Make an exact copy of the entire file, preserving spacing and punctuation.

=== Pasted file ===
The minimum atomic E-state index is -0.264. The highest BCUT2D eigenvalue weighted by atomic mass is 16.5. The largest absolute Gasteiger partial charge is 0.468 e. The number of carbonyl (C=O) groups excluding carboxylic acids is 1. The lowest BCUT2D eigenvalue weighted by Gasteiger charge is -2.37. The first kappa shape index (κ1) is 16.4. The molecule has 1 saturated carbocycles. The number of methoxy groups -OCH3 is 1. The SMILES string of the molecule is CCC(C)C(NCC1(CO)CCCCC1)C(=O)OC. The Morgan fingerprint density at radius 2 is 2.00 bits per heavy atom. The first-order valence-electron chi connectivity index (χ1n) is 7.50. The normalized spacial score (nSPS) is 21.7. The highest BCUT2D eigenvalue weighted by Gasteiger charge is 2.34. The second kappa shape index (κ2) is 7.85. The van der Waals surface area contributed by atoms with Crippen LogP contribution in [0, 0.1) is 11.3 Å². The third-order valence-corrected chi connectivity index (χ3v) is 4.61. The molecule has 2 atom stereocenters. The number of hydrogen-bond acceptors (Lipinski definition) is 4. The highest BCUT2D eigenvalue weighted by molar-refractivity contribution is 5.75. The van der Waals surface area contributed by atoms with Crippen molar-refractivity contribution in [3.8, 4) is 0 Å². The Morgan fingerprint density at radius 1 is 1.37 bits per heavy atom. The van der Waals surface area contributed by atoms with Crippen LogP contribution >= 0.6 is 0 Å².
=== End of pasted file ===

The minimum atomic E-state index is -0.264. The highest BCUT2D eigenvalue weighted by atomic mass is 16.5. The largest absolute Gasteiger partial charge is 0.468 e. The number of carbonyl (C=O) groups excluding carboxylic acids is 1. The lowest BCUT2D eigenvalue weighted by Gasteiger charge is -2.37. The first kappa shape index (κ1) is 16.4. The molecule has 1 saturated carbocycles. The number of methoxy groups -OCH3 is 1. The SMILES string of the molecule is CCC(C)C(NCC1(CO)CCCCC1)C(=O)OC. The Morgan fingerprint density at radius 2 is 2.00 bits per heavy atom. The first-order valence-electron chi connectivity index (χ1n) is 7.50. The normalized spacial score (nSPS) is 21.7. The highest BCUT2D eigenvalue weighted by Gasteiger charge is 2.34. The second kappa shape index (κ2) is 7.85. The van der Waals surface area contributed by atoms with Crippen LogP contribution in [0, 0.1) is 11.3 Å². The third-order valence-corrected chi connectivity index (χ3v) is 4.61. The molecule has 2 atom stereocenters. The number of hydrogen-bond acceptors (Lipinski definition) is 4. The highest BCUT2D eigenvalue weighted by molar-refractivity contribution is 5.75. The van der Waals surface area contributed by atoms with Crippen molar-refractivity contribution in [3.8, 4) is 0 Å². The Morgan fingerprint density at radius 1 is 1.37 bits per heavy atom. The van der Waals surface area contributed by atoms with Crippen LogP contribution >= 0.6 is 0 Å².